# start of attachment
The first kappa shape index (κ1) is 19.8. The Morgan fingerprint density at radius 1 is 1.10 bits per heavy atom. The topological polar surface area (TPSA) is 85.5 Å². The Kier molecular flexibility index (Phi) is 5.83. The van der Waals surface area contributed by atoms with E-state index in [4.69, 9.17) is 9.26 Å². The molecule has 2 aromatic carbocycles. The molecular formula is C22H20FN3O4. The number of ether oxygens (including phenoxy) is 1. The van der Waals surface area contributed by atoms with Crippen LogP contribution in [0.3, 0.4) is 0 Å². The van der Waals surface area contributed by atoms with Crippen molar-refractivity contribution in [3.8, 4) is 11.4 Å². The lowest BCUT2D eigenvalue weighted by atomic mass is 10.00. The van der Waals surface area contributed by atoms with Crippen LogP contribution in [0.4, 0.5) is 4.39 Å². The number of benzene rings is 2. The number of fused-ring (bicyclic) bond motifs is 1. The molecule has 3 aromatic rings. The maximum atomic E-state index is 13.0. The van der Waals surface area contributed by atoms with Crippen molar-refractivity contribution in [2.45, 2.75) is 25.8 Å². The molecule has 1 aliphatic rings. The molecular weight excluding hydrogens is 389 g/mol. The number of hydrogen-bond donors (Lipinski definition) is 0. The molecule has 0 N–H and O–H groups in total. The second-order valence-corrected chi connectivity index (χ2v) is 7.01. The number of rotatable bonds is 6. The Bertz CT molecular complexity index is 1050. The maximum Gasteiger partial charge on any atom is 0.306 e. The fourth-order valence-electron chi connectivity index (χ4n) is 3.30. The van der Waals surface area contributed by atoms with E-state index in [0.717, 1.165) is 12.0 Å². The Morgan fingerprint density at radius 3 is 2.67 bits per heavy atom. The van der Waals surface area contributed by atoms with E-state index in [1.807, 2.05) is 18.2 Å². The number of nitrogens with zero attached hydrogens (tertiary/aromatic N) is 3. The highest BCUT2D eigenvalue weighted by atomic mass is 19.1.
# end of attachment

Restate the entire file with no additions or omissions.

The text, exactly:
The first kappa shape index (κ1) is 19.8. The Morgan fingerprint density at radius 1 is 1.10 bits per heavy atom. The topological polar surface area (TPSA) is 85.5 Å². The Kier molecular flexibility index (Phi) is 5.83. The van der Waals surface area contributed by atoms with E-state index in [4.69, 9.17) is 9.26 Å². The molecule has 2 aromatic carbocycles. The molecular formula is C22H20FN3O4. The number of ether oxygens (including phenoxy) is 1. The van der Waals surface area contributed by atoms with Crippen LogP contribution in [0.3, 0.4) is 0 Å². The van der Waals surface area contributed by atoms with Crippen molar-refractivity contribution in [3.8, 4) is 11.4 Å². The lowest BCUT2D eigenvalue weighted by atomic mass is 10.00. The van der Waals surface area contributed by atoms with Crippen LogP contribution in [0.4, 0.5) is 4.39 Å². The number of benzene rings is 2. The number of fused-ring (bicyclic) bond motifs is 1. The molecule has 3 aromatic rings. The maximum atomic E-state index is 13.0. The van der Waals surface area contributed by atoms with Crippen molar-refractivity contribution in [2.45, 2.75) is 25.8 Å². The molecule has 1 aliphatic rings. The molecular weight excluding hydrogens is 389 g/mol. The number of hydrogen-bond donors (Lipinski definition) is 0. The molecule has 0 N–H and O–H groups in total. The second-order valence-corrected chi connectivity index (χ2v) is 7.01. The number of rotatable bonds is 6. The Bertz CT molecular complexity index is 1050. The maximum Gasteiger partial charge on any atom is 0.306 e. The fourth-order valence-electron chi connectivity index (χ4n) is 3.30. The van der Waals surface area contributed by atoms with E-state index in [0.717, 1.165) is 12.0 Å². The Morgan fingerprint density at radius 3 is 2.67 bits per heavy atom. The van der Waals surface area contributed by atoms with E-state index in [1.807, 2.05) is 18.2 Å². The number of nitrogens with zero attached hydrogens (tertiary/aromatic N) is 3. The highest BCUT2D eigenvalue weighted by atomic mass is 19.1.